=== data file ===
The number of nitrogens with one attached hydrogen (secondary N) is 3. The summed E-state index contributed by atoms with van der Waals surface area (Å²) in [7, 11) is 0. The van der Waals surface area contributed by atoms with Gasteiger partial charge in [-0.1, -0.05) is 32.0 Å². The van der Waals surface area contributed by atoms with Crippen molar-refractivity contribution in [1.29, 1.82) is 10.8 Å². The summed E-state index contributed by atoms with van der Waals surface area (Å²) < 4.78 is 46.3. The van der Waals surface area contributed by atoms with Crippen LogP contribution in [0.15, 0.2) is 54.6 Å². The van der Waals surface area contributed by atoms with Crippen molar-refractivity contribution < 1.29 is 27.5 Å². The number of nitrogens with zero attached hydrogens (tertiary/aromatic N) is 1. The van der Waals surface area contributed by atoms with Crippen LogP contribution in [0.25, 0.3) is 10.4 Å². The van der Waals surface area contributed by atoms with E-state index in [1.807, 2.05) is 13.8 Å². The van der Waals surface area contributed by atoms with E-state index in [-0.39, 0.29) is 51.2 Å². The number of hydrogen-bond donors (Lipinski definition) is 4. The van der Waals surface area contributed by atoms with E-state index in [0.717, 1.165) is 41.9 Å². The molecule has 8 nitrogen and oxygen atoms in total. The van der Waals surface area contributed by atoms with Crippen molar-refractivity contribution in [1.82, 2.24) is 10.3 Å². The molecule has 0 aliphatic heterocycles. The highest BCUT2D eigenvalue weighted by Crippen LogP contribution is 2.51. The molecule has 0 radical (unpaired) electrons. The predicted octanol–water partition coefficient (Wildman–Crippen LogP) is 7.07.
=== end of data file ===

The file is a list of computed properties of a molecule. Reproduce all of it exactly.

The number of nitrogens with one attached hydrogen (secondary N) is 3. The summed E-state index contributed by atoms with van der Waals surface area (Å²) in [7, 11) is 0. The van der Waals surface area contributed by atoms with Gasteiger partial charge in [-0.1, -0.05) is 32.0 Å². The van der Waals surface area contributed by atoms with Crippen molar-refractivity contribution in [1.29, 1.82) is 10.8 Å². The summed E-state index contributed by atoms with van der Waals surface area (Å²) < 4.78 is 46.3. The van der Waals surface area contributed by atoms with Crippen LogP contribution in [0.15, 0.2) is 54.6 Å². The van der Waals surface area contributed by atoms with Crippen molar-refractivity contribution < 1.29 is 27.5 Å². The number of nitrogens with zero attached hydrogens (tertiary/aromatic N) is 1. The van der Waals surface area contributed by atoms with Crippen LogP contribution in [0.25, 0.3) is 10.4 Å². The van der Waals surface area contributed by atoms with E-state index in [1.807, 2.05) is 13.8 Å². The van der Waals surface area contributed by atoms with E-state index in [-0.39, 0.29) is 51.2 Å². The number of hydrogen-bond donors (Lipinski definition) is 4. The van der Waals surface area contributed by atoms with E-state index in [0.717, 1.165) is 41.9 Å². The molecule has 8 nitrogen and oxygen atoms in total. The van der Waals surface area contributed by atoms with Crippen molar-refractivity contribution in [1.82, 2.24) is 10.3 Å². The molecule has 0 aliphatic heterocycles. The highest BCUT2D eigenvalue weighted by Crippen LogP contribution is 2.51. The molecule has 0 radical (unpaired) electrons. The predicted octanol–water partition coefficient (Wildman–Crippen LogP) is 7.07.